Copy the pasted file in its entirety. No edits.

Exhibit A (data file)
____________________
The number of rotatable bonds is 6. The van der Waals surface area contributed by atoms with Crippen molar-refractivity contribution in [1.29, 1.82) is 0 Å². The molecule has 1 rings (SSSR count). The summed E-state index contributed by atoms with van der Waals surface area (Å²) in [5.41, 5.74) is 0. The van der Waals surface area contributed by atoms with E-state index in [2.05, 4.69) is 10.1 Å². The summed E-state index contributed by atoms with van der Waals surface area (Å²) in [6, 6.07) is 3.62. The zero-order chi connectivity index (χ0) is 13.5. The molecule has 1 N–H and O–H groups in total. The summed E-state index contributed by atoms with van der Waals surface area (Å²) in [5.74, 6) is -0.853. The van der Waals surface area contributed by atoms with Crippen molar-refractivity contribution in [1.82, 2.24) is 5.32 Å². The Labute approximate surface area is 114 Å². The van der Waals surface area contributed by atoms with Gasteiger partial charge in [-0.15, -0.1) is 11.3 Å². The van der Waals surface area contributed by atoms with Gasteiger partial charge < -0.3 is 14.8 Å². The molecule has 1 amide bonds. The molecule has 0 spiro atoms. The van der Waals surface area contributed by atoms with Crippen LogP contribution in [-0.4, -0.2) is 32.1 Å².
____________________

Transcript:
The number of rotatable bonds is 6. The van der Waals surface area contributed by atoms with Crippen molar-refractivity contribution in [1.29, 1.82) is 0 Å². The molecule has 1 rings (SSSR count). The summed E-state index contributed by atoms with van der Waals surface area (Å²) in [5.41, 5.74) is 0. The van der Waals surface area contributed by atoms with E-state index in [2.05, 4.69) is 10.1 Å². The summed E-state index contributed by atoms with van der Waals surface area (Å²) in [6, 6.07) is 3.62. The zero-order chi connectivity index (χ0) is 13.5. The molecule has 1 N–H and O–H groups in total. The summed E-state index contributed by atoms with van der Waals surface area (Å²) in [5.74, 6) is -0.853. The van der Waals surface area contributed by atoms with Crippen molar-refractivity contribution in [1.82, 2.24) is 5.32 Å². The Labute approximate surface area is 114 Å². The van der Waals surface area contributed by atoms with Gasteiger partial charge in [-0.15, -0.1) is 11.3 Å². The van der Waals surface area contributed by atoms with Gasteiger partial charge < -0.3 is 14.8 Å². The molecule has 1 amide bonds. The molecule has 0 spiro atoms. The van der Waals surface area contributed by atoms with Crippen LogP contribution in [-0.4, -0.2) is 32.1 Å².